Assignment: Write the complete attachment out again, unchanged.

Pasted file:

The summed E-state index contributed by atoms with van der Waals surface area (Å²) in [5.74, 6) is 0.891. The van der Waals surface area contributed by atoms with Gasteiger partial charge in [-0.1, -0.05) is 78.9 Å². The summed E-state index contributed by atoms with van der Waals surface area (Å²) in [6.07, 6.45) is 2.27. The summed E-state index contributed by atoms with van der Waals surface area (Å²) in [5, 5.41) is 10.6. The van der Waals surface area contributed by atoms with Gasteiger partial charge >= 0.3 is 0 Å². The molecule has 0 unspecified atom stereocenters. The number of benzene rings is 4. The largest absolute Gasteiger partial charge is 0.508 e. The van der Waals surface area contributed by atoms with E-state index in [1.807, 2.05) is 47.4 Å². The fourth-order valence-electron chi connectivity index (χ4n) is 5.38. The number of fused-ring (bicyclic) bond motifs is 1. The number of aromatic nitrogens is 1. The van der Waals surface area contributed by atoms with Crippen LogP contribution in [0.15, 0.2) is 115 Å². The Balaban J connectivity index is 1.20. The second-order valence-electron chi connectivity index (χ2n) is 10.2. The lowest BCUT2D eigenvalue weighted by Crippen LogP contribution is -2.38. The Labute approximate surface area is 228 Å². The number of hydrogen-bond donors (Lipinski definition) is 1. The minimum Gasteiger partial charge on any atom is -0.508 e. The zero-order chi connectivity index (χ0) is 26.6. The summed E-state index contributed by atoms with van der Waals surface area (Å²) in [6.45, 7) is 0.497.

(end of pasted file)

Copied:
The summed E-state index contributed by atoms with van der Waals surface area (Å²) in [5.74, 6) is 0.891. The van der Waals surface area contributed by atoms with Gasteiger partial charge in [-0.1, -0.05) is 78.9 Å². The summed E-state index contributed by atoms with van der Waals surface area (Å²) in [6.07, 6.45) is 2.27. The summed E-state index contributed by atoms with van der Waals surface area (Å²) in [5, 5.41) is 10.6. The van der Waals surface area contributed by atoms with Gasteiger partial charge >= 0.3 is 0 Å². The molecule has 0 unspecified atom stereocenters. The number of benzene rings is 4. The largest absolute Gasteiger partial charge is 0.508 e. The van der Waals surface area contributed by atoms with E-state index in [1.807, 2.05) is 47.4 Å². The fourth-order valence-electron chi connectivity index (χ4n) is 5.38. The number of fused-ring (bicyclic) bond motifs is 1. The number of aromatic nitrogens is 1. The van der Waals surface area contributed by atoms with Crippen LogP contribution in [0.15, 0.2) is 115 Å². The Balaban J connectivity index is 1.20. The second-order valence-electron chi connectivity index (χ2n) is 10.2. The lowest BCUT2D eigenvalue weighted by Crippen LogP contribution is -2.38. The Labute approximate surface area is 228 Å². The number of hydrogen-bond donors (Lipinski definition) is 1. The minimum Gasteiger partial charge on any atom is -0.508 e. The zero-order chi connectivity index (χ0) is 26.6. The summed E-state index contributed by atoms with van der Waals surface area (Å²) in [6.45, 7) is 0.497.